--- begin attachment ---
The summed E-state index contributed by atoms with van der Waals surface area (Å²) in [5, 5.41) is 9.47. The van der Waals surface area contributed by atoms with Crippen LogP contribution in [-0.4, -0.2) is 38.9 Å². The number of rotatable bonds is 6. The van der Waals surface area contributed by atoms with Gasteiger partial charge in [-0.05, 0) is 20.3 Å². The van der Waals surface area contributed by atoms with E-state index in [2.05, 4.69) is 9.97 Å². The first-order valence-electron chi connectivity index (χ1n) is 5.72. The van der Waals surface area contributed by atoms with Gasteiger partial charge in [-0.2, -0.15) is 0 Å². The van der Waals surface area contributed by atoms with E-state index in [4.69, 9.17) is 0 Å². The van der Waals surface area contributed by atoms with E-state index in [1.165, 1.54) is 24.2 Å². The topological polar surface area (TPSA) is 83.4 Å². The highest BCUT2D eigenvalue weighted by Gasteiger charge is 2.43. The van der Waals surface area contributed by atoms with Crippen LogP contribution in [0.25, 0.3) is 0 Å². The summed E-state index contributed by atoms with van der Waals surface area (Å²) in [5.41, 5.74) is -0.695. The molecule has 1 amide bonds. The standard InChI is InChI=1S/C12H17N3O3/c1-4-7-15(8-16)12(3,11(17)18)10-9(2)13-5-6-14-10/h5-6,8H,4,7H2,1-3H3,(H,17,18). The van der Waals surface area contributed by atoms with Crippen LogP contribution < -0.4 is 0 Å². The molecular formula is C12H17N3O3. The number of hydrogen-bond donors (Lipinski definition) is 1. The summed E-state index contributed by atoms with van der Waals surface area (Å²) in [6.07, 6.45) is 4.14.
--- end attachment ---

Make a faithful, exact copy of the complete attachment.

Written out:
The summed E-state index contributed by atoms with van der Waals surface area (Å²) in [5, 5.41) is 9.47. The van der Waals surface area contributed by atoms with Crippen LogP contribution in [-0.4, -0.2) is 38.9 Å². The number of rotatable bonds is 6. The van der Waals surface area contributed by atoms with Gasteiger partial charge in [-0.05, 0) is 20.3 Å². The van der Waals surface area contributed by atoms with E-state index in [2.05, 4.69) is 9.97 Å². The first-order valence-electron chi connectivity index (χ1n) is 5.72. The van der Waals surface area contributed by atoms with Gasteiger partial charge in [-0.2, -0.15) is 0 Å². The van der Waals surface area contributed by atoms with E-state index in [4.69, 9.17) is 0 Å². The van der Waals surface area contributed by atoms with E-state index in [1.165, 1.54) is 24.2 Å². The topological polar surface area (TPSA) is 83.4 Å². The highest BCUT2D eigenvalue weighted by Gasteiger charge is 2.43. The van der Waals surface area contributed by atoms with Crippen LogP contribution in [0.25, 0.3) is 0 Å². The summed E-state index contributed by atoms with van der Waals surface area (Å²) in [5.41, 5.74) is -0.695. The molecule has 1 amide bonds. The standard InChI is InChI=1S/C12H17N3O3/c1-4-7-15(8-16)12(3,11(17)18)10-9(2)13-5-6-14-10/h5-6,8H,4,7H2,1-3H3,(H,17,18). The van der Waals surface area contributed by atoms with Crippen LogP contribution < -0.4 is 0 Å². The molecular formula is C12H17N3O3. The number of hydrogen-bond donors (Lipinski definition) is 1. The summed E-state index contributed by atoms with van der Waals surface area (Å²) in [6.07, 6.45) is 4.14.